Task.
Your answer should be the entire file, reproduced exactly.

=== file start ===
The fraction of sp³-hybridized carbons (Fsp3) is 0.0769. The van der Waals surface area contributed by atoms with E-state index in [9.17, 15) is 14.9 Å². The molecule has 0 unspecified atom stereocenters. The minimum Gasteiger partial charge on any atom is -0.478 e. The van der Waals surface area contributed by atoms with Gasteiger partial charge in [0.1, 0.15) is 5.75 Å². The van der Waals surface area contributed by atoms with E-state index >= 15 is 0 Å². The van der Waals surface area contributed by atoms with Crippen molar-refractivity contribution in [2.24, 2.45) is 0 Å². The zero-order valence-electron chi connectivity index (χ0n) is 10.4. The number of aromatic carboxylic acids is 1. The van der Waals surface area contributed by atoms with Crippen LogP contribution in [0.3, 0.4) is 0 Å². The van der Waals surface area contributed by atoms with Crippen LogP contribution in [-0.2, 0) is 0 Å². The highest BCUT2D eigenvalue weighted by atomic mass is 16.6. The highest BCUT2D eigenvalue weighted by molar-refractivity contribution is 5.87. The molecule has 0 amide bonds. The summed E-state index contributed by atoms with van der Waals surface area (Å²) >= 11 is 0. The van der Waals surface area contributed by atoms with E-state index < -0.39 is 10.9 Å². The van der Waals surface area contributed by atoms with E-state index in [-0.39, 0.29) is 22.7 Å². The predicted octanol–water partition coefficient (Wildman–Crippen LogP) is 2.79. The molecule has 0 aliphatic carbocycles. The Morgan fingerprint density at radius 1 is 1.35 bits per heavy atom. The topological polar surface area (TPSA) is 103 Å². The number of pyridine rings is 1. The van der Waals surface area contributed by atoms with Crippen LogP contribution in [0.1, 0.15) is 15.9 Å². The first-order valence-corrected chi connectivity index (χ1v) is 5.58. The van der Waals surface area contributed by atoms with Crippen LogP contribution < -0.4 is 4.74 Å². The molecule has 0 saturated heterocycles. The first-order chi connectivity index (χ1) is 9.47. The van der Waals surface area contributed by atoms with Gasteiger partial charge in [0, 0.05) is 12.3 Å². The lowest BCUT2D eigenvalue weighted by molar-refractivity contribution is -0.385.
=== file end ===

The fraction of sp³-hybridized carbons (Fsp3) is 0.0769. The van der Waals surface area contributed by atoms with E-state index in [9.17, 15) is 14.9 Å². The molecule has 0 unspecified atom stereocenters. The minimum Gasteiger partial charge on any atom is -0.478 e. The van der Waals surface area contributed by atoms with Gasteiger partial charge in [0.1, 0.15) is 5.75 Å². The van der Waals surface area contributed by atoms with E-state index >= 15 is 0 Å². The van der Waals surface area contributed by atoms with Crippen molar-refractivity contribution in [2.24, 2.45) is 0 Å². The zero-order valence-electron chi connectivity index (χ0n) is 10.4. The number of aromatic carboxylic acids is 1. The van der Waals surface area contributed by atoms with Crippen LogP contribution in [0.3, 0.4) is 0 Å². The van der Waals surface area contributed by atoms with Crippen LogP contribution in [-0.2, 0) is 0 Å². The highest BCUT2D eigenvalue weighted by atomic mass is 16.6. The highest BCUT2D eigenvalue weighted by molar-refractivity contribution is 5.87. The molecule has 0 amide bonds. The summed E-state index contributed by atoms with van der Waals surface area (Å²) >= 11 is 0. The van der Waals surface area contributed by atoms with E-state index < -0.39 is 10.9 Å². The van der Waals surface area contributed by atoms with E-state index in [-0.39, 0.29) is 22.7 Å². The predicted octanol–water partition coefficient (Wildman–Crippen LogP) is 2.79. The molecule has 0 aliphatic carbocycles. The Morgan fingerprint density at radius 1 is 1.35 bits per heavy atom. The topological polar surface area (TPSA) is 103 Å². The number of pyridine rings is 1. The van der Waals surface area contributed by atoms with Crippen LogP contribution in [0.1, 0.15) is 15.9 Å². The first-order valence-corrected chi connectivity index (χ1v) is 5.58. The van der Waals surface area contributed by atoms with Crippen LogP contribution < -0.4 is 4.74 Å². The molecule has 0 saturated heterocycles. The first-order chi connectivity index (χ1) is 9.47. The van der Waals surface area contributed by atoms with Gasteiger partial charge in [0, 0.05) is 12.3 Å². The lowest BCUT2D eigenvalue weighted by molar-refractivity contribution is -0.385.